Actual passenger seat assignment and check-in was to be done manually at the
gate. Since we were early, we waited at the gate until 5 PM, not wanting to
bug the overworked gate agents until near our scheduled departure. But when
we talked to the gate agent soon after 5 PM, she told us that she had no
information about flight 302; some other flight was due to leave that gate
too close to 6:06 PM to allow time for flight 302, and she had no way of
finding out where 302 was supposed to be. She finally told us to call the
central 800 number for United reservations to check the gate info! My
colleague is a United Premier member. He called the Premier help desk, who
gave him another gate number for a supposedly on-time departure. He
communicated that information to the original gate agent, who proceeded to
announce it over the PA for other 302 passengers without further
confirmation from any other authority.

We went to the new gate, where we found neither plane nor gate agents.
We asked the agent at the next gate for help. He knew nothing about
302, and expected some other flight to use the empty gate. His paper
notes indicated the original gate for 302. But he eventually called
around, and found out yet another supposed gate for the flight.

Third time lucky. That turned out to be the correct gate, although its
electronic flight info display was showing a different flight.  All the
departures monitors in the terminal were also showing outdated and scrambled
information without any indication of its incorrectness. Enterprising gate
agents were taping paper signs with correct flight numbers over the bogus
electronic signs.

But the problems were not over. The plane for flight 302 arrived, we
boarded, and were supposed to leave just 20 or so minutes late. Except that
the flight crew was delayed in an incoming flight, and that information,
normally handled by the downed computer system, was not made available to
the ground staff for assignment of an alternate crew. We ended leaving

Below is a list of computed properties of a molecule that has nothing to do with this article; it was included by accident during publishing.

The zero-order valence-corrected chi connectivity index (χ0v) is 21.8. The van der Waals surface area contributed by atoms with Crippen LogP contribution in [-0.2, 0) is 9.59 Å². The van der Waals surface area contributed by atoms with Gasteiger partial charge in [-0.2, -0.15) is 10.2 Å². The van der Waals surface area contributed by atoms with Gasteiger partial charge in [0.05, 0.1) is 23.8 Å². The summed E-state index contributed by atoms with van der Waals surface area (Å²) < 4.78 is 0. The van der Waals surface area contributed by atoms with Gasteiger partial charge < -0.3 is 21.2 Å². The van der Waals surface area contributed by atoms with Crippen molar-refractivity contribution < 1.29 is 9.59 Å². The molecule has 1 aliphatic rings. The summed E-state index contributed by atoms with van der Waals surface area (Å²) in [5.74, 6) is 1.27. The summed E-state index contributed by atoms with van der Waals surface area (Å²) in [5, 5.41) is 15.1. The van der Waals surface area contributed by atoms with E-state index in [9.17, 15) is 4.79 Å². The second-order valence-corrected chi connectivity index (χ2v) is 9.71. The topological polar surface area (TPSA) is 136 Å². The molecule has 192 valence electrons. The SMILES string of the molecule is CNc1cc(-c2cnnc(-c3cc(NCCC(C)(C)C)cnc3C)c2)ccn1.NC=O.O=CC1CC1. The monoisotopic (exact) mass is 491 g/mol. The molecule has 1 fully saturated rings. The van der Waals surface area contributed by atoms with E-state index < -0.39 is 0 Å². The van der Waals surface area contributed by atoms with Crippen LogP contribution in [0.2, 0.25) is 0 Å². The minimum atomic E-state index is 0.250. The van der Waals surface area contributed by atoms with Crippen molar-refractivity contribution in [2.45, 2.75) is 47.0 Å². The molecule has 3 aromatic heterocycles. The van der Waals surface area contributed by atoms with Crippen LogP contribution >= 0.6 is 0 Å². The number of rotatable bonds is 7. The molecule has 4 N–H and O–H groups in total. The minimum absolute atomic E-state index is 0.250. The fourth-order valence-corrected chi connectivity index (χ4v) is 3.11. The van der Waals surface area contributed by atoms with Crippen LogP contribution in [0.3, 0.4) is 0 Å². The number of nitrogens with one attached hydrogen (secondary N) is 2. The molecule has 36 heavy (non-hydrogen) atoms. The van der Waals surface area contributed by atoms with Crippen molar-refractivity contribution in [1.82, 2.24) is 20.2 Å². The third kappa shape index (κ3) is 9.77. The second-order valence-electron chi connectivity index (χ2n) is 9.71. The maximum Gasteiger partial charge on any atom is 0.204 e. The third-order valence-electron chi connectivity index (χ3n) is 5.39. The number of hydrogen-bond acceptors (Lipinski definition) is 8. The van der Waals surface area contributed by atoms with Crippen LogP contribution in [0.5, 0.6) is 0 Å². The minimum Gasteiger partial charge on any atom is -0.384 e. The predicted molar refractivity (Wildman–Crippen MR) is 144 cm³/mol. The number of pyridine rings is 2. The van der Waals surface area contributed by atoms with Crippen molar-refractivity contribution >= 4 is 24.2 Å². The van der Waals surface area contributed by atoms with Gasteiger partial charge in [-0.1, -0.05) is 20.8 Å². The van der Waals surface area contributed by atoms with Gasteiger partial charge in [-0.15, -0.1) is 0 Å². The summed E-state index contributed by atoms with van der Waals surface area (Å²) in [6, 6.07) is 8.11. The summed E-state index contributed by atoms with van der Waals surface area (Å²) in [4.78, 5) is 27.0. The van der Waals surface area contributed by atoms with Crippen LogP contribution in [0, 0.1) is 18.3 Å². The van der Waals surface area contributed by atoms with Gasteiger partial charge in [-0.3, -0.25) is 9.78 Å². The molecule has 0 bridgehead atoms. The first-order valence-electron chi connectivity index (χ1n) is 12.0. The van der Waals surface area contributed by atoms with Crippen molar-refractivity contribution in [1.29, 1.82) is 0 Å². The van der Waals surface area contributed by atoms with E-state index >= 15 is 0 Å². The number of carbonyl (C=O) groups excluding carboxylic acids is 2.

around 1 1/2 hour late.

This all happened in a relatively light traffic non-holiday Monday, in
pretty good weather (the snow didn't materialize). I can't imagine
what the chaos would have been like around a major holiday. It was
clear from all our interactions with all the gate agents that they
were not operating according to a well-designed, well-drilled manual
backup procedure. They behaved professionally for the most part in a
difficult situation, but much of what they were doing seemed decided
on the spot, from personal initiative, and without good phone access
to an authoritative manual database of flights and gates, even though
that information was obviously still available to the air-traffic and
airport systems, given that flights were still landing and taking off.

Fernando Pereira, 2D-447, AT&T Bell Laboratories, 600 Mountain Ave, PO Box 636
Murray Hill, NJ 07974-0636

Pepsi promotion misfires - computer error

John Dalbey <>
Wed, 7 Dec 1994 11:05:27 -0800 (PST)
Time magazine (Aug 9) reports a computer error in a Pepsi promotional
lottery in the Philippines.  The computer generated 800,000 winning numbers
instead of 18.  Obviously, Pepsi didn't pay the $32 billion in prize money
their mistake would have cost them.

Pepsi has paid nearly $10 million in "appeasement" efforts ($20 "goodwill"
prize), but this apparently didn't satisfy disgruntled "winners." Over
22,000 people, each of whom believed they had won the $40,000 prize, have
filed about 5,000 criminal and 700 civil suits.  The Philippine Senate Trade
Committee faults the company for "gross negligence" and "misleading or
deceptive advertising."

If anyone knows any technical details about the nature of this
"computer error," I would like to hear about them.

John Dalbey, Computer Science Dept, Cal Poly, SLO, CA

Formal verification of the AAMP5 Microprocessor

John Rushby <>
Wed 7 Dec 94 11:41:18-PST
With messages in RISKS about formal verification (not) being applied to
commercial processors, this might be a good time to mention the work that's
going on across the hallway from PGN:

 "Formal Verification of the AAMP5 Microprocessor:
  A Case Study in the Industrial Use of Formal Methods"

  by Steven P. Miller (Collins Commercial Avionics) and Mandayam Srivas (SRI)

  To be presented at WIFT '95: Workshop on Industrial-Strength Formal
  Specification Techniques, April 5-8, 1995, Boca Raton, Florida USA.

Available over the web through
or by ftp from

The AAMP5 doesn't have floating point, but it is a real processor with
a pipeline, microcode, and 500,000 transistors (it's a derivative of
the AAMP2, of which there are 30 on board each 747-400).


Re: Formal methods and the Pentium FDIV (Lodge, RISKS-16.61)

Mark Stalzer <>
Wed, 7 Dec 1994 09:22:40 +0800